The Center for Genetics and Society has been active for about a decade, and at the start of a new one it seems appropriate to take a look back. This is by no means a complete history, but a series of pointers that make a very broad-brush look at the last ten years.
Much more about everything mentioned can be found by searching the website, in addition to the links provided.
- First cloned mules, horses, deer, rats; first genetically modified animal to be sold as a pet, the "Glofish"
- Gene therapy trials cause leukemia in French children
- Sperm and eggs derived from mouse embryonic stem cells
- Spread of commercial advertisements for sex selection
- CGS briefings and meetings in U.S., Paris, Brussels, Strasbourg, Bonn, Berlin, Geneva, Zurich [pdf]; co-sponsors major international conference Within and Beyond the Limits of Human Nature, in Berlin with Heinrich Boell Foundation, IMEW
- In Korea, Hwang Woo Suk claims to have created clonal human embryos, and later to have derived stem cells from them; California voters approve Proposition 71 to fund stem cell research
- Mice genetically modified for increased muscle mass
- Canada enacts Assisted Human Reproduction Law, regulating research and clinical applications involving human eggs, sperm and embryos, and prohibiting the creation of new embryos for research, including cloning; UK authority officially allows the creation of "savior siblings" to act as donors for children suffering from certain diseases
- First Synthetic Biology conference held at MIT
- CGS presents at World Social Forum in Mumbai and at World Congress of Bioethics, in Sydney, Australia [pdf]; with the Committee on Women, Population and the Environment and Our Bodies Ourselves, co-sponsors conference on Gender, Justice and the Gene Age, NYC; issues critical analysis of California's stem cell initiative; organizes symposia with the Century Foundation and the City University of New York; launches Gender, Justice and Human Genetics program [pdf]
- Craig Venter announces replacement of bacterial genome, key step towards artificial life, files patent
- California issues first U.S. public funding of cloning-based stem cell research; Harvard unable to get women to provide eggs for similar research
- Genes for skin color identified and proposed for general use by consumers; egg freezing increasingly available and promoted, despite medical concerns; Texas fertility center offers "custom designed" embryos; new at-home tests allow expectant mother to determine sex of future child at six weeks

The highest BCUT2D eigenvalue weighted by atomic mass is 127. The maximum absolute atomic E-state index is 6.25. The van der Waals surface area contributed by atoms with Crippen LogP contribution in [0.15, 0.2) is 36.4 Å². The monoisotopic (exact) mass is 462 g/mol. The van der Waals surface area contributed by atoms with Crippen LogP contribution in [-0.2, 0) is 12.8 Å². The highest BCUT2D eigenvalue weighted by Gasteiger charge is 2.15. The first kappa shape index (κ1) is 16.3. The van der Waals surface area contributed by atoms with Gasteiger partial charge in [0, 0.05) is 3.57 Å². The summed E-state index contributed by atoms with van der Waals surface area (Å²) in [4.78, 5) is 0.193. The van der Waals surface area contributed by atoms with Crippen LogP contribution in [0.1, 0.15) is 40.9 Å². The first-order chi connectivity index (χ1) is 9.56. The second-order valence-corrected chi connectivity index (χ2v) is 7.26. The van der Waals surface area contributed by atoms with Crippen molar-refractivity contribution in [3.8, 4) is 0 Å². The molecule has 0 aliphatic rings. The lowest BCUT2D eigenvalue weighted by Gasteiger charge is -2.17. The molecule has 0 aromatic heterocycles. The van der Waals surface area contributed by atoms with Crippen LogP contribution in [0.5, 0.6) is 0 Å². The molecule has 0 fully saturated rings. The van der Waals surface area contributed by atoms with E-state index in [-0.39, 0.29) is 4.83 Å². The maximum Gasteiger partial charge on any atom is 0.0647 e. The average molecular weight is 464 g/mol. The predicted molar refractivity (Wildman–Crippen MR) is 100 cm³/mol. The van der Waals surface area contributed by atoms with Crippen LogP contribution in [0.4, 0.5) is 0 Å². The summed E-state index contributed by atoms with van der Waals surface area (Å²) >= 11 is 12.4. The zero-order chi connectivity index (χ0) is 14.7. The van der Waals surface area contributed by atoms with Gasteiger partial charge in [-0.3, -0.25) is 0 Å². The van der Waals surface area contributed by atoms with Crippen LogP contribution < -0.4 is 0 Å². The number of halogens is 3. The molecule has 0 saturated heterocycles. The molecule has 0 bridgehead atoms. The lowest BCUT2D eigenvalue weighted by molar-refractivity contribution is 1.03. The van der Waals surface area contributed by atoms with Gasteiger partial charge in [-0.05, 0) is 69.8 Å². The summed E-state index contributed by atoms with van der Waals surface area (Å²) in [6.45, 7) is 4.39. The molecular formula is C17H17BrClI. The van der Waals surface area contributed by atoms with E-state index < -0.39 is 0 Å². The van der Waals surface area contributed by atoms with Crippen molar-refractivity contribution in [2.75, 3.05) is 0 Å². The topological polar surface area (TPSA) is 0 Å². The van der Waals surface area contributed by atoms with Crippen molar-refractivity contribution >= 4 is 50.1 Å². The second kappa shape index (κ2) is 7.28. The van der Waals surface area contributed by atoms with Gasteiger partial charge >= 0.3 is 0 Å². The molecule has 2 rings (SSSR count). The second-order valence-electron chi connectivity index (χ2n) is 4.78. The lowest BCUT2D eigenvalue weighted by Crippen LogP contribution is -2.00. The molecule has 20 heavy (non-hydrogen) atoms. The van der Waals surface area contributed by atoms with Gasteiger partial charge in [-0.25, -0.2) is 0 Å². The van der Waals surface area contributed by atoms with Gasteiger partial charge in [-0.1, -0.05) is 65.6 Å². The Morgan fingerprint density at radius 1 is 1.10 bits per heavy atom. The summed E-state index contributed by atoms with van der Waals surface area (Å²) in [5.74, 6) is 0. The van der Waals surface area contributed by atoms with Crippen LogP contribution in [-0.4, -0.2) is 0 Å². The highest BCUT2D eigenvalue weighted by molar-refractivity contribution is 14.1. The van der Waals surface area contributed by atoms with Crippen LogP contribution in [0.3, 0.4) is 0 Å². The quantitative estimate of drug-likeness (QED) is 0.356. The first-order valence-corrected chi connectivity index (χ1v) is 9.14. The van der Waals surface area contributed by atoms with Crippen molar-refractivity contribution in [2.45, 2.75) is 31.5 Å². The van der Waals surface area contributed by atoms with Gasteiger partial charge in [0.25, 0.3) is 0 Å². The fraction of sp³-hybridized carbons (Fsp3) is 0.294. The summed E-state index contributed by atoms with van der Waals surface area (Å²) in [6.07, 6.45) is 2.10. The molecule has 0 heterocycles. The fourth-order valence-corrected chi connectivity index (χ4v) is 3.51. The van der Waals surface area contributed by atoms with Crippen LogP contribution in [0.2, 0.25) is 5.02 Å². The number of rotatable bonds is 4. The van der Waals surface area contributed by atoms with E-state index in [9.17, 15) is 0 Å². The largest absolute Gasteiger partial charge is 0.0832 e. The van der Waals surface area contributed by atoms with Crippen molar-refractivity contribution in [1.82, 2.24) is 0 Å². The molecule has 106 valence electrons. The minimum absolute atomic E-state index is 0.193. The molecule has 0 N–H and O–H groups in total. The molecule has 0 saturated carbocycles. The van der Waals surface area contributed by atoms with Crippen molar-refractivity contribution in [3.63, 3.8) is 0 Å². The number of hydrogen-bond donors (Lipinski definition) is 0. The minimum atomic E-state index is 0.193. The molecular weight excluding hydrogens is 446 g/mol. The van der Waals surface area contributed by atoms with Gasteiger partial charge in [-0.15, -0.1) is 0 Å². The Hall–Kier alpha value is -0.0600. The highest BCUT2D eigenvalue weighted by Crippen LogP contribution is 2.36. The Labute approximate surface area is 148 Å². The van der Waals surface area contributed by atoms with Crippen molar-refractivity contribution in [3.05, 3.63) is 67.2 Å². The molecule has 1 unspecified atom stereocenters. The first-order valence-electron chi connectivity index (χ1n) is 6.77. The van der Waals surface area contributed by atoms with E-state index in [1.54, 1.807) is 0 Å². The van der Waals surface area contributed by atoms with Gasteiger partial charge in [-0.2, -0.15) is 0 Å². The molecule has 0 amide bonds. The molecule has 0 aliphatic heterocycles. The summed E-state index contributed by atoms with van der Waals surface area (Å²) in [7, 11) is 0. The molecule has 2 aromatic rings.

- 23andMe set to offer complete personal genomic sequencing, Google invests; launch of direct-to-consumer ads for genetic tests
- CGS conducts briefings in D.C., Amsterdam, South Africa [pdf]; hosts Harvard professor Michael Sandel, author of The Case Against Perfection, at events in Berkeley; roundtable discussions with disability rights and reproductive rights leaders; strong CGS response to iPS announcements: several op-eds, press citations, TV & radio interviews, letters; new website launched
- Genetic Information Nondiscrimination Act (GINA) signed into law in U.S.; consumer genetic testing companies face regulators in California, New York
- Improvements in producing stem cells via reprogramming; Ian Wilmut quits cloning-based stem cell research; first clonal human embryo, first genetically modified human embryo and first animal-human cytoplasmic hybrid embryo
- Reports that IVF greatly increases birth defects, and fertility drugs increase cancer risk; first ovary transplant; eggs grown from five-year-old girls' ovarian tissue; egg freezing becomes more widely available; push for payments for eggs for stem cell research in California, Singapore
- U.S. federal government expands collection of DNA to all people arrested for federal crimes and immigration charges; European court rules against UK DNA database
- CGS's Gender and Justice program becomes an independent organization, Generations Ahead; CGS testifies at U.S. House Foreign Affairs Committee Subcommittee on Terrorism, Nonproliferation and Trade hearing on international regulation of human biotech; invited to meet with members of the Obama transition team in Washington DC; co-publishes Geneticizing Disease: Implications for Racial Health Disparities with Center for American Progress; holds invitational strategy sessions in Washington, New York, Cambridge, San Francisco and Berkeley; op-eds, TV/radio interviews, and citations in major media outlets on many issues; BioPolicy Wiki launched, compiling laws on eight biotechnology practices and positions on five international conventions in 194 countries
Posted in Op-eds & Articles, Pete Shanks's Blog Posts
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